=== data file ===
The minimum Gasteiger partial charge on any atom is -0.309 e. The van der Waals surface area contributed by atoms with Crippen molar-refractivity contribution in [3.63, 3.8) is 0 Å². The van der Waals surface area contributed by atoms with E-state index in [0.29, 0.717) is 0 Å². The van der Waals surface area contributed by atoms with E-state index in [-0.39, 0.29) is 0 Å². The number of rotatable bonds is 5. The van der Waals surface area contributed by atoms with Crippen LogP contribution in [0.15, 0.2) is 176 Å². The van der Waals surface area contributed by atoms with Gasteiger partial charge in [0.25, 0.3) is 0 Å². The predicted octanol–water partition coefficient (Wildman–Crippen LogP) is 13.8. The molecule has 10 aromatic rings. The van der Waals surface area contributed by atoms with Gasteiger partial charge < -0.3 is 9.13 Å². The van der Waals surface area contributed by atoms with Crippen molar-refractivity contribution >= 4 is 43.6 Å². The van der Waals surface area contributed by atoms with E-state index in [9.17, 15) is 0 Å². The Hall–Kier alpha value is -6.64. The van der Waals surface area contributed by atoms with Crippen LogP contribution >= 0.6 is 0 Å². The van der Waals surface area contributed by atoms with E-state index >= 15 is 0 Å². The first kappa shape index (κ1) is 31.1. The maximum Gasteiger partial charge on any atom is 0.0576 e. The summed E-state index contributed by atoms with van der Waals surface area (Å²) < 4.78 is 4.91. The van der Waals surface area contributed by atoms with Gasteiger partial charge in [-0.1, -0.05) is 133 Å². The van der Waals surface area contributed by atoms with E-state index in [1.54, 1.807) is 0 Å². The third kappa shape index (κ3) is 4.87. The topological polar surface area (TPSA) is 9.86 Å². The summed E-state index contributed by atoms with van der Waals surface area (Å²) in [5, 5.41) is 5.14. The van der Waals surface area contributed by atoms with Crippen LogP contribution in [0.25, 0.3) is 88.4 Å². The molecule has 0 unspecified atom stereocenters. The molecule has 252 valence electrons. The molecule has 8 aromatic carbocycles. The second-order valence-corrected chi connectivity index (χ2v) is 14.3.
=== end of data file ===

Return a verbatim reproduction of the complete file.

The minimum Gasteiger partial charge on any atom is -0.309 e. The van der Waals surface area contributed by atoms with Crippen molar-refractivity contribution in [3.63, 3.8) is 0 Å². The van der Waals surface area contributed by atoms with E-state index in [0.29, 0.717) is 0 Å². The van der Waals surface area contributed by atoms with E-state index in [-0.39, 0.29) is 0 Å². The number of rotatable bonds is 5. The van der Waals surface area contributed by atoms with Crippen LogP contribution in [0.15, 0.2) is 176 Å². The van der Waals surface area contributed by atoms with Gasteiger partial charge in [0.25, 0.3) is 0 Å². The predicted octanol–water partition coefficient (Wildman–Crippen LogP) is 13.8. The molecule has 10 aromatic rings. The van der Waals surface area contributed by atoms with Gasteiger partial charge < -0.3 is 9.13 Å². The van der Waals surface area contributed by atoms with Crippen molar-refractivity contribution >= 4 is 43.6 Å². The van der Waals surface area contributed by atoms with E-state index in [9.17, 15) is 0 Å². The Hall–Kier alpha value is -6.64. The van der Waals surface area contributed by atoms with Crippen LogP contribution >= 0.6 is 0 Å². The van der Waals surface area contributed by atoms with E-state index >= 15 is 0 Å². The first kappa shape index (κ1) is 31.1. The maximum Gasteiger partial charge on any atom is 0.0576 e. The summed E-state index contributed by atoms with van der Waals surface area (Å²) < 4.78 is 4.91. The van der Waals surface area contributed by atoms with Gasteiger partial charge in [-0.1, -0.05) is 133 Å². The van der Waals surface area contributed by atoms with E-state index in [1.54, 1.807) is 0 Å². The third kappa shape index (κ3) is 4.87. The topological polar surface area (TPSA) is 9.86 Å². The summed E-state index contributed by atoms with van der Waals surface area (Å²) in [5, 5.41) is 5.14. The van der Waals surface area contributed by atoms with Crippen LogP contribution in [0.25, 0.3) is 88.4 Å². The molecule has 0 unspecified atom stereocenters. The molecule has 252 valence electrons. The molecule has 8 aromatic carbocycles. The second-order valence-corrected chi connectivity index (χ2v) is 14.3.